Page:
Article Text

Download PDFPDF
Amyloid-beta-related angiitis: a treatable rapidly progressive dementia
  1. Memoona Nasir1,
  2. Donald Nortey1,
  3. Naveed Malek1,
  4. Fernanda Valerio2,
  5. Abhijit Chaudhuri1
  1. 1 Department of Neurology, Queen's Hospital, Romford, UK
  2. 2 Division of Neuropathology, National Hospital for Neurology and Neurosurgery, London, UK
  1. Correspondence to Dr Memoona Nasir, Department of Neurology, Queen's Hospital, Romford, UK; memoona.nasir{at}


A 73-year-old woman developed cognitive decline over 1 year. MR scan of the brain showed a focal asymmetrical leukoencephalopathy involving the right frontal, temporal, parietal and occipital lobes. Extensive laboratory investigations found no cause but brain biopsy identified amyloid-beta-related angiitis (ABRA), a potentially treatable cause of rapid-onset dementia. We gave intravenous methylprednisolone and then two courses of intravenous cyclophosphamide, after which her cognitive skills gradually but significantly improved over several months.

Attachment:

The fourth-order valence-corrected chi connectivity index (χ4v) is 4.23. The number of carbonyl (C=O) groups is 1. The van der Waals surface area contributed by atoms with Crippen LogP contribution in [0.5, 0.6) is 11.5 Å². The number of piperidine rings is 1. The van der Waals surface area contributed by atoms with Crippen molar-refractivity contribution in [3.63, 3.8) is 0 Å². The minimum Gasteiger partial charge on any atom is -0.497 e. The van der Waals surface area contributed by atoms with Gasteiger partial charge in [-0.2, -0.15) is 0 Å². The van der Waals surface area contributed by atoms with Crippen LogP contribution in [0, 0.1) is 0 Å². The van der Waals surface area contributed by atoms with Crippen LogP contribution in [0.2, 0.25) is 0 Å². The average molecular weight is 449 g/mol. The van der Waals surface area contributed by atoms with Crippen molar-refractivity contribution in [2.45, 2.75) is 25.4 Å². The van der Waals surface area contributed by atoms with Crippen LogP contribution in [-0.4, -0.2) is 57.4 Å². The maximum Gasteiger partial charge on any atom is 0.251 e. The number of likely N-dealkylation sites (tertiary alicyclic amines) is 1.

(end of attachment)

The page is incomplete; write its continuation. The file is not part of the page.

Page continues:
• dementia

Statistics from

Request Permissions

If you wish to reuse any or all of this article please use the link below which will take you to the Copyright Clearance Center’s RightsLink service. You will be able to get a quick price and instant permission to reuse the content in many different ways.


  • Contributors All authors contributed equally to the manuscript.

  • Funding The authors have not declared a specific grant for this research from any funding agency in the public, commercial or not-for-profit sectors.

  • Competing interests None declared.

  • Provenance and peer review Not commissioned. Externally peer reviewed by Neil Scolding, Bristol, UK.

Linked Articles

  • Editors’ commentary
    Phil E M Smith Geraint N Fuller
  • Editorial
    N J Scolding

Other content recommended for you